In a recent statistical report on Covid-19 and the immigration system, it was noted that between the start of the UK lockdown on 23 March and the end of April, 295 people entered immigration detention.


231 of these people were classed as “clandestine entrants”, which means they entered the UK via secretive means, or failed to make themselves known to Immigration Officers on arrival.


These 231 were held for no more than seven days at short-term holding facilities, but it must be remembered that this seven days does not include time spent being transferred from prisons to immigration centres.


Less people are currently being detained


The Home Office will not be emptying detention centres completely, which has been the source of some controversy given the current situation with coronavirus, but the number of people detained at any given time has fallen significantly.


According to the report, there were around 313 people left in immigration removal centres at the start of May, down from 368 in mid-April, 555 at the end of March and 1,278 at the start of the year. Most of these are foreign national offenders.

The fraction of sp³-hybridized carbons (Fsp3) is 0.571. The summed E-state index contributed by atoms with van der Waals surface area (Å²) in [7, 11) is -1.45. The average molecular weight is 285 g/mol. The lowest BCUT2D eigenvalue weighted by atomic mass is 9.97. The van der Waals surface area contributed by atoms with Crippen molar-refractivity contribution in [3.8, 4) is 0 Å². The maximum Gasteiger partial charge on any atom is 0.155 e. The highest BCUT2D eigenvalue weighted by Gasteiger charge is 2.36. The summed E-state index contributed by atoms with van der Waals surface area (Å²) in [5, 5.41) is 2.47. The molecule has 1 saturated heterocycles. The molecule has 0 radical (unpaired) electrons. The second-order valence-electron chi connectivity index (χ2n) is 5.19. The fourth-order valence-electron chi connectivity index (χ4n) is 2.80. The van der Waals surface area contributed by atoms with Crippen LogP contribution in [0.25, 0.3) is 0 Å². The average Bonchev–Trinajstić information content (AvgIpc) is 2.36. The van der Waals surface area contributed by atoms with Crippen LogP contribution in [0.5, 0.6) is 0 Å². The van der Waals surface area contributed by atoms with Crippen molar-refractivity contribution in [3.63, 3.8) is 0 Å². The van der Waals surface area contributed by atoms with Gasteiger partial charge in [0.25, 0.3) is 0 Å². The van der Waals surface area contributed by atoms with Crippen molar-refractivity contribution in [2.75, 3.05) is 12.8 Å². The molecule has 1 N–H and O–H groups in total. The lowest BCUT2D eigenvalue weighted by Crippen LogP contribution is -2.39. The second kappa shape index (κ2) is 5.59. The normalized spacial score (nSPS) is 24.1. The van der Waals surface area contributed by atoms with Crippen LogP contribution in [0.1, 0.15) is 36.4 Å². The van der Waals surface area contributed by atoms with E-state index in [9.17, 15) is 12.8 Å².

It is likely that the COVID-19 crisis has had a big impact on how many people the Home Office is detaining. We predict that once the lockdown rules are over, there will be a steady rise in these numbers once again.


What do we think of this?


It is clearly understandable that the Home Office must act where they find people are coming into the country illegally, or by questionable means. They must keep the public’s best interest at the forefront of everything they do, and making sure that no undesirable characters are coming into the country unchecked.


However, the safety of these detainees is equally as important, and they must be looked after in COVID-19 secure environments, and using methods which discourage the spread of coronavirus.


Provided reasonable requirements are met, such as residing at stable addresses and provision of sureties, or where the risk of absconding is low, the presumption should always be that the detainees should be released on bail.


Under the immigration laws, people can only be detained for removal purpose; however, where the detainees have valid applications or in-country appeals pending, or become irremovable, whether due to their non-co-operation or not, the Home Office is under duty to review their detention decision and consider whether continued detention can be justified; otherwise, the detention could well become unlawful and be subjected to legal challenges.


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